They also now support 23 languages, … Read More »
Further disrupts $30B language services market by supporting 23 languages from 22 Countries with version 1.1
Vocre [voh-krey], the instant language translation app that launched last fall at the highly-competitive TechCrunch Disrupt Battlefield event, winning “Best Mobile App” and “Audience Choice Award,” has released its first major update for all iOS mobile devices. No longer relegated to just the U.S. App store, version 1.1 now supports 23 languages from 22 countries making the app accessible on a global scale.
Vocre has quickly established itself as the premium translation company for the 21st Century. Competitors like Rosetta Stone are increasingly fading into irrelevance, being outpaced by the innovation, accuracy, and automation afforded by Vocre.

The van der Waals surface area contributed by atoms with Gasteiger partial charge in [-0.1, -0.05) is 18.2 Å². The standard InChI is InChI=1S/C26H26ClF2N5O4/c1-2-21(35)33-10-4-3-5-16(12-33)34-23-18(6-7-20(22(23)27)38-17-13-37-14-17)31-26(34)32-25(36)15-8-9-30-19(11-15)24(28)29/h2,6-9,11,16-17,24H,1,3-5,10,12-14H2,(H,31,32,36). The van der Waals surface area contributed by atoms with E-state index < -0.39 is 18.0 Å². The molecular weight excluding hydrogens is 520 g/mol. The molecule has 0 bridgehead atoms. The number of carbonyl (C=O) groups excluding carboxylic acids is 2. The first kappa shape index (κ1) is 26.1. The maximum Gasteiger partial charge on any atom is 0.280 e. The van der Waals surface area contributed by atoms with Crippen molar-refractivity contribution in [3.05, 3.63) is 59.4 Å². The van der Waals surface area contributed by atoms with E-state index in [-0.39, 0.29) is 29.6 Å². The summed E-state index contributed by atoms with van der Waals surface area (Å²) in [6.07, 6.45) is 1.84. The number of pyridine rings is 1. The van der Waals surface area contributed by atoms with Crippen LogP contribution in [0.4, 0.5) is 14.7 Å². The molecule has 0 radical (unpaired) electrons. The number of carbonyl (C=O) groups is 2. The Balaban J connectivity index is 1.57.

Globetrotters, or just those learning a new language, no longer need to settle for ‘good enough’ with Google’s inferior translation app now that everyone has access to the … Read More »
I still cringe at that wasted day in Paris when my fractured French had me instructing my husband to ask shopkeepers for directions to the Bridge Museum (Le musée du Pont) instead of our real destination, the Museum of Bread (Musée du pain).
If only I’d been toting a smartphone or tablet loaded with one of these real-time translation apps instead of an outdated English-only guidebook.
Rob Grabarek, a spatial analyst from Seattle who just returned from Vietnam, is among the many travelers who swear by Google Translate. “I have a widget on my Android homescreen and the app on my iPod Touch,” said Grabacek. The free app handles text in 63 languages, voice input in 17 languages and text-to-speech in 24 languages.